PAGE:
Loss of smell. Fatigue. Mental health challenges. Difficulty breathing and other lower respiratory diseases. Fluid and electrolyte disorders. Cardiac dysrhythmia and other nonspecific chest pains. Trouble with urination. Diabetes?
“There are some real conditions you could ask about” if you were evaluating a patient who believes they have PASC, Dr. Horberg said. “And there are real conditions that are symptoms patients have but they don’t fit the PASC diagnosis.”
That list is likely to evolve as specific symptoms emerge with new variants, he said. And there’s also the nationwide Researching COVID to Enhance Recovery (RECOVER) trial being conducted by the National Institutes of Health (NIH). Dr. Horberg is withholding judgment on diabetes, though, until more data come in.
During the global pandemic, Dr. Horberg, an HIV physician by training, found himself writing policies and guidelines for Kaiser’s Mid-Atlantic States (KPMAS) COVID response. Not long after that, the reports of symptoms that have come to be called long COVID started to come in. But they were “a mishmash of things” – everything from binge eating to the skin condition vitiligo to cranial nerve impairment, along with the more common complaints like fever, insomnia, and shortness of breath.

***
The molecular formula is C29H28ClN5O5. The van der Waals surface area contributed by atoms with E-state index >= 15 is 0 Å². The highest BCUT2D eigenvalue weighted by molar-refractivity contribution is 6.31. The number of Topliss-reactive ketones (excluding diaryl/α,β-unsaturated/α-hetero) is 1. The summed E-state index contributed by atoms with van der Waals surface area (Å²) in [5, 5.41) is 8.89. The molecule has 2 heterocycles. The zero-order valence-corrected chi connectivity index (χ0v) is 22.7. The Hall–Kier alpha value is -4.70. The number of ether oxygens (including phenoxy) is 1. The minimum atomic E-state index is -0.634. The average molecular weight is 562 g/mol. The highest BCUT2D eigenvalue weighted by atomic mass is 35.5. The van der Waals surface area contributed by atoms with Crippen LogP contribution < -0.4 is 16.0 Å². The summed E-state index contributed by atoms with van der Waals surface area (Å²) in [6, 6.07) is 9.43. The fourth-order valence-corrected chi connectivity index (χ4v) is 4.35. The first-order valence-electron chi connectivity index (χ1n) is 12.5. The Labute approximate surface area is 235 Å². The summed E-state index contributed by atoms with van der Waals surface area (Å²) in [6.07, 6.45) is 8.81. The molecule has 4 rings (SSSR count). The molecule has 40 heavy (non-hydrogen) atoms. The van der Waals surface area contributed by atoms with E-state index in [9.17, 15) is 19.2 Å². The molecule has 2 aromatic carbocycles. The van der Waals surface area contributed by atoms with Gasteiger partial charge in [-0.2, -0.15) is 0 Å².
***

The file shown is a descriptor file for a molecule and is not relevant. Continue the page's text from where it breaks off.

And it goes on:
So Dr. Horberg looked back through KPMAS patient charts and found 28,118 members who had received a positive SARS-CoV-2 PCR test result in 2020. Then he matched them 3:1 with 70,293 members who didn’t have a positive PCR. The majority were women, nearly half were younger than 50, more than 40% were Black, and 24.5% were Latinx. The majority met clinical definitions of overweight or obese and many had other chronic illnesses, including diabetes (18.7% in the COVID-positive group), chronic kidney disease (3%) and cancer (2.6%). Rates of chronic illnesses were similar between arms.
Then they went back to 4 years before each positive PCR test and looked for all the illnesses before COVID, all those that emerged within 30 days of COVID diagnosis and those illnesses that emerged between 1 and 3 months after diagnosis.
From that search, they found 15 symptoms that were more common among people who’d had COVID. In addition to the symptoms listed above, those included abdominal pain, other nervous system disorders, dizziness or vertigo, and nausea and vomiting. Then they looked at whether each patient had experienced those symptoms in the 4 years before COVID to see if they were, in fact, new diagnoses.
More than 1 in 10
About one in four people who’d had COVID reported symptoms they thought might be long COVID, but through the analysis, they found that only 13% actually developed new conditions that could be categorized as long COVID.